Let me give you a recent example of this: an article from the June Quarterly Bulletin of the Bank of England, titled ‘The Bank’s response to climate change’. Nothing wrong with the premise: it is indeed part of the Bank’s statutory duty to ‘identify, monitor and take action to remove or reduce risks that threaten the resilience of the UK financial system’. The problem, argues energy editor John Constable in a critique for the Global Warming Policy Foundation, is the inexcusably one-sided way in which the bank has handled it. The report’s focus is directed almost entirely towards the risks posed by fossil fuels. So we learn lots about the droughts, floods and storms that may be caused by ‘man-made climate change’. And also — a popular campaign theme with the Guardian and Greenpeace, this one — that the world’s remaining fossil fuel reserves (coal, oil, gas, etc) may have to be left in the ground as ‘stranded assets’, unusable because of the damage that burning them will supposedly do to the planet.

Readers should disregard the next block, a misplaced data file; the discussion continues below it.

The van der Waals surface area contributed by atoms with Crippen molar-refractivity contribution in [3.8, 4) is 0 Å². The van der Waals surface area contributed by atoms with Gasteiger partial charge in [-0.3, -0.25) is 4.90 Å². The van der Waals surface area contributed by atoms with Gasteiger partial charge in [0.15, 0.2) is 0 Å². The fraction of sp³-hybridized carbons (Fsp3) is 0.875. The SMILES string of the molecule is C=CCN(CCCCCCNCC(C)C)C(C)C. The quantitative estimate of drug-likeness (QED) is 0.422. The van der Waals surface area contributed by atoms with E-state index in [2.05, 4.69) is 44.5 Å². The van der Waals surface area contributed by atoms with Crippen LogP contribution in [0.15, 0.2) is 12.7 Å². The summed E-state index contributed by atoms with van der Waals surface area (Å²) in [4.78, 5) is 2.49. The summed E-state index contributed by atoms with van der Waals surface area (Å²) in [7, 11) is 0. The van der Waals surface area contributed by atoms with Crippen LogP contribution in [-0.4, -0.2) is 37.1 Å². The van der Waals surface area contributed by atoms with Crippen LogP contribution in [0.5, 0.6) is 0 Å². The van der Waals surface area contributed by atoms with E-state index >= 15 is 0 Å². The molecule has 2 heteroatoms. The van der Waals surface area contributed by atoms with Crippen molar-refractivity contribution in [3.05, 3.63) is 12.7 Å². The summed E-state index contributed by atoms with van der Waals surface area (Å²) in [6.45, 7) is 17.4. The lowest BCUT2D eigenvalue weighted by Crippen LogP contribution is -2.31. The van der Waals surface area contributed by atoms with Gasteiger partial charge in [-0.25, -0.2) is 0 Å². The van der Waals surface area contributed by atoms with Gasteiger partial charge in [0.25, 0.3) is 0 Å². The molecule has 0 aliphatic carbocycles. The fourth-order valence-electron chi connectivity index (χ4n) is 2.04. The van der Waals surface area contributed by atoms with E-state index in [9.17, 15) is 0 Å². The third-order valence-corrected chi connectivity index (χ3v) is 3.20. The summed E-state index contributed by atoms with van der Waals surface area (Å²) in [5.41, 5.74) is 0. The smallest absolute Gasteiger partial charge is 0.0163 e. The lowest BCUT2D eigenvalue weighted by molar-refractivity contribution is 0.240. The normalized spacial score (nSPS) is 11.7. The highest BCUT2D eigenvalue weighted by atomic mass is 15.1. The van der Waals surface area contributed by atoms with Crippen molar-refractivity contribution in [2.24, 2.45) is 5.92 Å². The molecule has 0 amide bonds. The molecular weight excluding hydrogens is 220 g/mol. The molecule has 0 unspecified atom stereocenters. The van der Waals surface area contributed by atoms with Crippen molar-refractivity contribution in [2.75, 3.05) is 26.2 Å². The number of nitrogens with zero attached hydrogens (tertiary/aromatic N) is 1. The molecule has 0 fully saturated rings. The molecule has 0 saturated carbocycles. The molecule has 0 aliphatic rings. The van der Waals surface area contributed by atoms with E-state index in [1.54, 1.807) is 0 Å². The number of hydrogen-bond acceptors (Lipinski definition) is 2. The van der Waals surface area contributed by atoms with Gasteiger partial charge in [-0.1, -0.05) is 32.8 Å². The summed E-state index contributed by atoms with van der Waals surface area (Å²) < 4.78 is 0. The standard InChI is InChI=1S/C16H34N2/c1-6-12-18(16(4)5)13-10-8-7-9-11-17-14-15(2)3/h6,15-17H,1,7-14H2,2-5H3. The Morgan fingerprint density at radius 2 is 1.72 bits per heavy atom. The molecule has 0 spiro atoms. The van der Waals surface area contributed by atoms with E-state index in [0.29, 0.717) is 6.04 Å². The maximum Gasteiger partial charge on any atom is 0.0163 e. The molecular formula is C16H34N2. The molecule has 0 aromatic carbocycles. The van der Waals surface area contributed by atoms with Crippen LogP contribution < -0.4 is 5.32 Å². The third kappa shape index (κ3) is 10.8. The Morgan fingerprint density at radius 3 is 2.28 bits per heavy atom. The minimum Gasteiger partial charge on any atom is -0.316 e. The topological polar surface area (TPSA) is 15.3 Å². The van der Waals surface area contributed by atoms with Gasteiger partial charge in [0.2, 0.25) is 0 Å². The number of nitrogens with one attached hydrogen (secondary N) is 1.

But we don’t hear about the more plausible and immediate economic risks posed by renewables. The most obvious one is what will happen if taxpayers around the world tire of being milked to subsidise bird-frazzling solar arrays, bat-chomping eco-crucifixes, river-polluting anaerobic digesters, electric cars whose batteries alone create more CO2 during manufacture than a petrol car does in eight years, and suchlike, and the Potemkin industry that is renewables comes crashing to a sudden halt? It’s not as if clever people haven’t considered this possibility. Warren Buffett once frankly admitted that the only reason for building wind farms was for the ‘tax credits’ And though it’s true that most western economies from the EU to Australia and Canada are now run by administrations broadly in favour of such green crony capitalism, the gravy train may not trundle on for ever. Look at what is now happening in the US under their new president.